In this article, I am going to talk about how to get code execution by building a ROP chain and exploiting a buffer overflow vulnerability.
In the previous article I explained about what ROP is and changing the execution flow of a program with this it. If you are not familiar with ROP binary exploitation, I recommend you to go check that out first.
ROP attacks via Buffer Overflow using Pwntools - Part 1.
In this article, I am going to talk about what ROP is and how to exploit a buffer overflow vulnerability with it using…
You can get the source code and the exploit scripts from my GitHub if you want to follow along from here.
What’s next ?
As we were able call the main function twice, now we can go ahead and find a ROP chain for this. But wait… What is a ROP chain ?
“A ROP chain is chaining together small snippets of assembly with stack control to cause the program to do more complex things”
It might be a bit difficult to visualize what it is just from a small description. So let’s apply this to our program in order to understand what this is.
Till now, we were able to make the program execute main function twice by pointing the RIP to the address of the main. But that is not what we need right? We need a way to execute code. So that’s when ROP chains come in.
Why ROP chains ?
In C we can use the system() function to execute code by passing the command as an argument. In a ROP chain what we do is that instead of calling a pre-defined function like main, we are calling the system() function to be able to get command execution.
Well, it’s not that easy. You can’t just call the system as we did main. Because in the system function we have to pass an argument to be executed. To understand this, you have to have a basic understanding about how x64-bit calling conventions and assembly instructions works.
Linux x64 Calling Convention: Stack Frame
Below is a screenshot that shows where the 9 arguments 0x1, 0x2, 0x3, 0x4, 0x5, 0x6, 0x7, 0x8, 0x9 passed to the…
X86-64 Architecture Guide
This handout only mentions a small subset of the rich possibilities provided by the x86-64 instruction set and…
In x64-bit architecture, the arguments we pass in to the functions are stored in registers on the stack, specifically in this case the RDI register (only the first argument)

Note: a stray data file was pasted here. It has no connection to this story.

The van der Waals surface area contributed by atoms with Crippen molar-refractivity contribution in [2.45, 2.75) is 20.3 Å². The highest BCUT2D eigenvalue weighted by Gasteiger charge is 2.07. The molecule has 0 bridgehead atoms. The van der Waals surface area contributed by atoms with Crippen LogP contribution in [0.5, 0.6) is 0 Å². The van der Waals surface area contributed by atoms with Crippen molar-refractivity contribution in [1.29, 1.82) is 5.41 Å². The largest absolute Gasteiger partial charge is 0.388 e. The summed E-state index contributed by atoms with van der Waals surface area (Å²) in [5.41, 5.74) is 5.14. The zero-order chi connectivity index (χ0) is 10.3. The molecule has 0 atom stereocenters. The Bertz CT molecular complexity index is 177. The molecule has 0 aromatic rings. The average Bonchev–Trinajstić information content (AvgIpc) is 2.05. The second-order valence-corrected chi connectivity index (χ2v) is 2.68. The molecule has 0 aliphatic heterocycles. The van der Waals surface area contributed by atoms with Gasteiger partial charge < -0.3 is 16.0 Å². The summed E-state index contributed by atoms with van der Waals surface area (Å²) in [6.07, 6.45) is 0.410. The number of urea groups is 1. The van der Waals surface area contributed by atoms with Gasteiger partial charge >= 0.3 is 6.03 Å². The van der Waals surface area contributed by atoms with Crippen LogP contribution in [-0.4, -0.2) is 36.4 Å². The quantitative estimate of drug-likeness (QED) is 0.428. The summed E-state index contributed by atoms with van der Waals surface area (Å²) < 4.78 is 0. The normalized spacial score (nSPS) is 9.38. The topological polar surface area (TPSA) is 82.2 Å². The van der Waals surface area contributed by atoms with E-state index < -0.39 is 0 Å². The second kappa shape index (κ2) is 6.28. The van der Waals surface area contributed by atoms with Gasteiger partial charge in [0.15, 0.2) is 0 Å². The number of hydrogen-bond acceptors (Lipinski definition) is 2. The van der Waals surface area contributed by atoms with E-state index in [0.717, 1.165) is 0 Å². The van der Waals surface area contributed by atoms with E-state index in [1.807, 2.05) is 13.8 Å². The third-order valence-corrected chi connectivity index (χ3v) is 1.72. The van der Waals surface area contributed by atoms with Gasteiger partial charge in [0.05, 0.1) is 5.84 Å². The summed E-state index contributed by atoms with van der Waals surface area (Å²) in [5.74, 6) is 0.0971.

So in order for system function to be called, we will have to find a ROP gadget with POP RDI; RET instruction which will copy the RDI register to RSP (Stack Pointer) and then return.
How do we find it ?
To make a rop chain we have to find a ROP gadget first, which is just a snippet of instructions that lives inside the program itself.
We can use ROPgadget to automatically find these for us. You can install it with pip.
pip install ROPgadget
If you run ROPgadget against our binary with
--binary option, you will see all the ROP gadgets it finds.
ROPgadget — binary bof
Here we get a lot of gadgets with it’s addresses. We also have a “pop rdi; ret” instruction as well.
Now we can use this to build a ROP chain. But… Instead of doing it manually, we can try to use ROPgadgets for that. You can run it with
--ropchain option and let it do it’s magic.
ROPgadget — binary bof — ropchain
If you look down at the bottom you will see it’s automatically finding the “pop rdi; ret” gadgets.
Also this analyzes the binary and gives us the exploit code for the ropchain as we used the
Bur remember, this will only work if it finds a “mov qword ptr [r64], r64” instruction. Well, what if it doesn’t. Can’t we exploit such as binary ? Yes we can. In that case we will have to build a ROP chain manually. But that’s an article for another day.
Let’s get a shell, shall we ?
Now that we have a ROP chain to work with, let’s see how we can use it.
Here I have done a couple of things. First, I am running the ROPgadget tool with the subprocess library and saving the output as rop. After, I check if it has given us the python code for the ROP chain or not. And then I am just doing some python magic and just carving out the part where we have our exploit code for the ROP chain.
This will generate our ROP chain. Now what we have to do is, we have to run this script and get the output. Then we have to add it to our payload.
This will exactly do what I said before. This will run the script, save the output to a file called payload and read the output as binary data. Notice that for this to work you will need python2 as well.
Now we have a the payload that looks like some garbage bytes for the ROP chain to work and execute system(). Let’s use hexedit and try to see what this actually does.
And right off the bat we can see /bin/sh. Maybe it’s passing /bin/sh as an argument and executing it. Let’s find out.
I have just added the ropchain to the payload after our “A”s so that it will fill up the stack till the RIP and then trigger our ropchain which will then execute /bin/sh.
Lastly, I made this process interactive with p.interactive() so that we can keep the shell open and interact with it. Let’s run our final exploit and see what we get.
And BOOM !!! We have a shell.
Now you should have some kind an understanding about how the ROP attack works against buffer overflows and how we can exploit them to get an interactive shell.
But this method is not a very common method of using ROP attacks. In a future article I will talk about other methods and how we can build the ROP chain manually instead of letting ROPgadgets do it.
If you have any questions make sure leave it down in the comments and I will try my best to answer.
Happy hacking !!!